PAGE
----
• Lemierre's Syndrome: Thrombophlebitis of the internal jugular vein caused by direct spread of bacteria from tonsilar veins. Can also be secondary to dental infection or central line placement.
  • Most often caused by the gram negative anaerobeFusobacterium necrophorum. 
  • The most common presentation is a healthy 18-22 year old with 1 week of sore throat and neck pain who develop septic emboli. to the lungs (97%), heart or joints.
  • Gold standard diagnostic test is CT Neck with IV contrast. Jugular vein ultrasound is sensitive but not specific.
  • Initial treatment is with beta-lactamase resistant beta-lactams with addition of vancomycin if infection is catheter related.
  • Anticoagulation is controversial and should not be started in the ED.
  • We can avoid this complication is we consider bacterial pharyngitis and antibiotics in patients with >3 days of sore throat, high fevers, rigors and lack of coryzal symptoms

R1 CLINICAL KNOWLEDGE: SPONTANEOUS BACTERIAL PERITONITIS - DR. MERRIAM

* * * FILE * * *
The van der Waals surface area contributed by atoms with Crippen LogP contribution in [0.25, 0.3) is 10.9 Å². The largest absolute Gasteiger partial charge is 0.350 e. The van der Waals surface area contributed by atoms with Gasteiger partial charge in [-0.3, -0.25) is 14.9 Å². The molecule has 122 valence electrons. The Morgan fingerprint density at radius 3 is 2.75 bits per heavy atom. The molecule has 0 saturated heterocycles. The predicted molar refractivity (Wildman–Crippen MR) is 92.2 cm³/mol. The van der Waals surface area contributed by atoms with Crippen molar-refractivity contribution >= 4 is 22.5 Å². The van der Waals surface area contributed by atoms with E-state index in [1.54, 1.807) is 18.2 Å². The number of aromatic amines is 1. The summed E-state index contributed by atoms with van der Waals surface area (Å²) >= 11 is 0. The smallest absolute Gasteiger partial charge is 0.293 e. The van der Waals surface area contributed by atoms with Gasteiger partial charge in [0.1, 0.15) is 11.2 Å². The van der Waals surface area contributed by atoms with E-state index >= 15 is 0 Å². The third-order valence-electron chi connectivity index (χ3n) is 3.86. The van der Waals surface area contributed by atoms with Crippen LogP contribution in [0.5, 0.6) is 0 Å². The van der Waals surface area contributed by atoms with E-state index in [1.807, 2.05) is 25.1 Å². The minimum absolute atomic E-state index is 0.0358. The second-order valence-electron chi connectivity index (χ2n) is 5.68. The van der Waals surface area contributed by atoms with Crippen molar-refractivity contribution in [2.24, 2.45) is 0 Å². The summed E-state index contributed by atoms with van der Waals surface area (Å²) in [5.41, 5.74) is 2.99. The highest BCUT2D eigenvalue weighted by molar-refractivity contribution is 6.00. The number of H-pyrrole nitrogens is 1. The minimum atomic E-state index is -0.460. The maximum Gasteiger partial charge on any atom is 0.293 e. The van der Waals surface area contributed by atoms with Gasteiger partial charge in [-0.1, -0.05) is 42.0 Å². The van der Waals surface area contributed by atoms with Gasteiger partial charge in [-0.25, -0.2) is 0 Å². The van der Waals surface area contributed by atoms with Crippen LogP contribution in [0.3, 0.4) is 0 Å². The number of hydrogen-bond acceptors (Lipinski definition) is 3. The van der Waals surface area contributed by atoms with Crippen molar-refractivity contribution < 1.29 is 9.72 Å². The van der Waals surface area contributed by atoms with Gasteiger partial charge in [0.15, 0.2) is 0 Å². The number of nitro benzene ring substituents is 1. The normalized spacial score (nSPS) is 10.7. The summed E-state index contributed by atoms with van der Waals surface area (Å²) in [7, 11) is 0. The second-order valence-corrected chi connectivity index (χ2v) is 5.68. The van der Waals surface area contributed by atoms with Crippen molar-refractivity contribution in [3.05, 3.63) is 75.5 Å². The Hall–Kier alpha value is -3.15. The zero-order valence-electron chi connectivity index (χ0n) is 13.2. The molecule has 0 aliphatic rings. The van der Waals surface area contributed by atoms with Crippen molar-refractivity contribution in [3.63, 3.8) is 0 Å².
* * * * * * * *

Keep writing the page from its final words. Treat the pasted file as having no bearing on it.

Your patient has a protuberant belly, spider angiomas, and palmar erythema. He has a fever and is complaining of abdominal pain. Spontaneous bacterial peritonitis has many presentations, from blaringly obvious to completely subtle, and it is up to us to make the diagnosis. Here are some important points to remember:

  • SBP: ascitic fluid neutrophil count ≥250 or positive culture

  • Risk Factors: previous SBP,  history of variceal bleed, TBili >1.5, malnutrition, PPI us

  • Indications for Paracentesis in the ED: patient with ascites who has abdominal pain, fevers, altered mental status, or leukocytosis; any patient with ascites who is being admitted